Smallfield was a painter of genre scenes in oil and watercolour. He was a student at the Royal Academy Schools in the late 1840s with the members of the Pre-Raphaelite Brotherhood, but he was probably not close to them then, for he is not mentioned in their diaries. However by the late 1850s his works display a distinct Pre-Raphaelite influence. "Early Lovers", an oil painting now in Manchester City Art Gallery, is the best known. It shows a young couple against a meticulously observed background of flowers and leaves, a Pre-Raphaelite format first used in John Everett Millais' popular "Huguenot" of 1852.
In 1858, Ruskin praised Smallfield's watercolours in Academy Notes. Smallfield became best known as a watercolour painter, although he continued to exhibit occasional oils at the Royal Academy until the late 1870s. He was elected Associate of the Old Watercolour Society in 1860 and chiefly exhibited there although he also sent works to the Royal Academy, and the Grosvenor Gallery. In 1862 he contributed illustrations to Willmott's Sacred Poetry and Passages From Modern English Poets, but these were his sole contributions to the illustration revival of the 1860s. No less than three of his children became artists and exhibited from the 1880s onwards. Smallfield is still a little known artist, and there is no substantial printed study of his work.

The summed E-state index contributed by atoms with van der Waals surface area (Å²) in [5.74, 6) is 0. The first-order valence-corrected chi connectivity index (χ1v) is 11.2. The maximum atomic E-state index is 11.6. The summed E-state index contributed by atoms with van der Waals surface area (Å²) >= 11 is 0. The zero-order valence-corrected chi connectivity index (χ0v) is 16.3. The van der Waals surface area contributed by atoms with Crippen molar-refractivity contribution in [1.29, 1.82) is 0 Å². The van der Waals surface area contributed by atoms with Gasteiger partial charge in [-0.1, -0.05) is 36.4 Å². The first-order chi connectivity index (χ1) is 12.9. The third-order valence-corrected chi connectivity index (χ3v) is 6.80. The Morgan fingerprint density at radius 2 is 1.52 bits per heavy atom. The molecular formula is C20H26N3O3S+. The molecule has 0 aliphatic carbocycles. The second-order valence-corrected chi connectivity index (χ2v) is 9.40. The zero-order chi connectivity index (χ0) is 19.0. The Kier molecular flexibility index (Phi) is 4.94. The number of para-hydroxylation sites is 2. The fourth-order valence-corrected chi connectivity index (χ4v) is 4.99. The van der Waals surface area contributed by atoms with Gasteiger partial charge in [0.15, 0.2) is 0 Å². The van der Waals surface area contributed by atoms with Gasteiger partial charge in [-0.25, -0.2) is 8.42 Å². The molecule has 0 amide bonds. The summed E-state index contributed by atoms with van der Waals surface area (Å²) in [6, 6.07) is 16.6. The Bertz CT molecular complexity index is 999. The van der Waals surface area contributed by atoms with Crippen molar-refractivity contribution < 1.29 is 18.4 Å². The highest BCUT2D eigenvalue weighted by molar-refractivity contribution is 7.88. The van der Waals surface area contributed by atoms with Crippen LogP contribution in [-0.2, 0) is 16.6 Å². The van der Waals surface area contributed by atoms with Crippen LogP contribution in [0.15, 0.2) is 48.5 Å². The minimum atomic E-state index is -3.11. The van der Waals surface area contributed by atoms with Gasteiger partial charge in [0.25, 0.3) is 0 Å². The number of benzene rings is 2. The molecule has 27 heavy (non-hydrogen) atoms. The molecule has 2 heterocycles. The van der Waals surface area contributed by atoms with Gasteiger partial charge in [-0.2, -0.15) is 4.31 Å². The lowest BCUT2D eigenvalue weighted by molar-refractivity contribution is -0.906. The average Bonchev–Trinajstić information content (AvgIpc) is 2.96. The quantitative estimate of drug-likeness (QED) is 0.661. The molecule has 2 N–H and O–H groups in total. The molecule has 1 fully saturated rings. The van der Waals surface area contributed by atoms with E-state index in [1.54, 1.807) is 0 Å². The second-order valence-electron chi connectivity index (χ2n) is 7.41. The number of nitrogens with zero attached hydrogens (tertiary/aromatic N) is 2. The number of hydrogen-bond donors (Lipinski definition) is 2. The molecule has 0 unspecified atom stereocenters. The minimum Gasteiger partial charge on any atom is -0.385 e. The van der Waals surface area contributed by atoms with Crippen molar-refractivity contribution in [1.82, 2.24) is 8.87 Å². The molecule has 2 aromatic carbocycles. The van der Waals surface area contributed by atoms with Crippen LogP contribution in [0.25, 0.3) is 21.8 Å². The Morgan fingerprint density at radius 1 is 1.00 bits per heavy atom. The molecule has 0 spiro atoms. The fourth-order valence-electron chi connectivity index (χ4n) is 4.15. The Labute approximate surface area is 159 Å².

Morgan, Hilary and Nahum, Peter. Burne-Jones, The Pre-Raphaelites and Their Century. London: Peter Nahum, 1989.
Last modified 21 December 2001